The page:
Without budget deal, government shutdown would have pervasive effects in Minnesota
A looming government shutdown could have wide-ranging impacts in Minnesota, from food assistance to travel.
Government funding expires Oct. 1, the start of the federal budget year.
A shutdown will effectively begin at 12:01 a.m. Sunday if Congress is not able to pass a funding plan that the president signs into law.
In the event of a shutdown, federal agencies have to stop all nonessential work and will not send paychecks as long as the shutdown lasts.
There are about 17,000 federal civilian workers in Minnesota, according to the Congressional Research Service.
Some would be furloughed during a shutdown.
Others deemed “essential” would keep working without pay until a new spending plan is signed, including air traffic controllers, federal law enforcement officers and U.S. Postal Service employees.
Transportation Security Administration agents who operate security at airports would be among those expected to continue working, although experts predict delayed paychecks could lead to a rise in absenteeism.
“You can imagine that people don’t like to show up to work as much when they’re not actually getting paid, so that’s likely going to lead to some issues with absenteeism and longer lines because there’s fewer TSA workers,” said Tyler Schipper, economics professor at the University of St. Thomas. “Travel through an airport is going to be a little bit chaotic while a government shutdown is going on.”
Some federal programs could see their funding expire almost immediately.
The White House has said WIC — the Special Supplemental Nutrition Program for Women, Infants and Children that provides nutritional aid to low-income pregnant women and children up to age 5 — could run out of money within days.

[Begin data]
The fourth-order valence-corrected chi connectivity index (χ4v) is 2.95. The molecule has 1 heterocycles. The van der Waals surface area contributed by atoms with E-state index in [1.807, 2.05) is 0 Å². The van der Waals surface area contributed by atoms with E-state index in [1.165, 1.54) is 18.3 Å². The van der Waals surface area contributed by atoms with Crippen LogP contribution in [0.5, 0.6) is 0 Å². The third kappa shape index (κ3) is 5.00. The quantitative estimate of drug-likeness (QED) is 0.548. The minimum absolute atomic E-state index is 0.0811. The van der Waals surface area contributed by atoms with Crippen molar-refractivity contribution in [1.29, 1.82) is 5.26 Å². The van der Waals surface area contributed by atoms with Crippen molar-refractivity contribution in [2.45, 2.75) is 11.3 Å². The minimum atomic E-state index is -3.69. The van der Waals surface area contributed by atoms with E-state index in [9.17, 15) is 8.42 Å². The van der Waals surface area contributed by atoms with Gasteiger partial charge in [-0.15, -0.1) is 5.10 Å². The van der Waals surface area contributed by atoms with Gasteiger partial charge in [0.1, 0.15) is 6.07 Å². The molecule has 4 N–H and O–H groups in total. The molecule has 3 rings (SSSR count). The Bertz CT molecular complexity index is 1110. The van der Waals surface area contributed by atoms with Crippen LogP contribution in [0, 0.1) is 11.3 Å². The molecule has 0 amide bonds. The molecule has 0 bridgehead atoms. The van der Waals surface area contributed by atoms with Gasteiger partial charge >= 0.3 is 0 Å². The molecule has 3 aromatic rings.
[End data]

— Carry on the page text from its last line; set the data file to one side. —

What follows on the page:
The Minnesota Department of Health provided this statement to 5 EYEWITNESS NEWS on the status of WIC in Minnesota, if a government shutdown occurs:
“The Minnesota Department of Health (MDH) is monitoring the possibility of a federal shutdown and potential impacts both for our own department programs and those of our partners. We are working with partners to share information on any expected changes as needed.
“One of the more prominent issues at this point is the Women, Infants and Children program (WIC). WIC is a nutrition support program that helps young families have a healthy pregnancy, encourages, and supports breastfeeding, and helps ensure healthy infants and children.
“We are advising WIC local agencies, vendors, and participants to continue with the program for the time being. Using federal funds already allocated to the state, this program can continue to operate through the first part of October even if a federal shutdown occurs.
“WIC serves 106,000 Minnesotans every month, including nearly 40% of the babies born in Minnesota. Every week Minnesotans using WIC make nearly $2 million in food purchases at 770 food vendors and 119 pharmacies around the state.”Minnesota Department of Health
There are also growing concerns about child care, as thousands of kids across the country could lose access to Head Start, a federal preschool program.
Gov. Tim Walz said the state is analyzing all possible shortfalls and ways the state could help ease the impact.
“What we’re doing in the state of Minnesota is stepping up if there’s going to be a gap in any services that are delivered. We’re trying to analyze right now, just like we’ve done this before when it looked like 2019 we were going through one,” Walz said. “At this point in time, my pledge to Minnesotans is to make sure with these essential services, there will be no gap to Minnesotan state government and our partners will be able to step into that.”
Not all government services are affected during a shutdown.
For example, Social Security checks still go out and Medicare benefits continue.
However, even services that are operational may see delays, such as passport applications and gun permits.
“As a general rule, if you are planning on having to apply for something from a federal agency or go meet with somebody in person at a federal agency, expect that process is going to be more cumbersome than it usually would be,” Schipper said.
The last government shutdown happened between 2018 and 2019 and lasted for 35 days, but it was only a partial shutdown because Congress had passed some appropriations bills to fund parts of the government.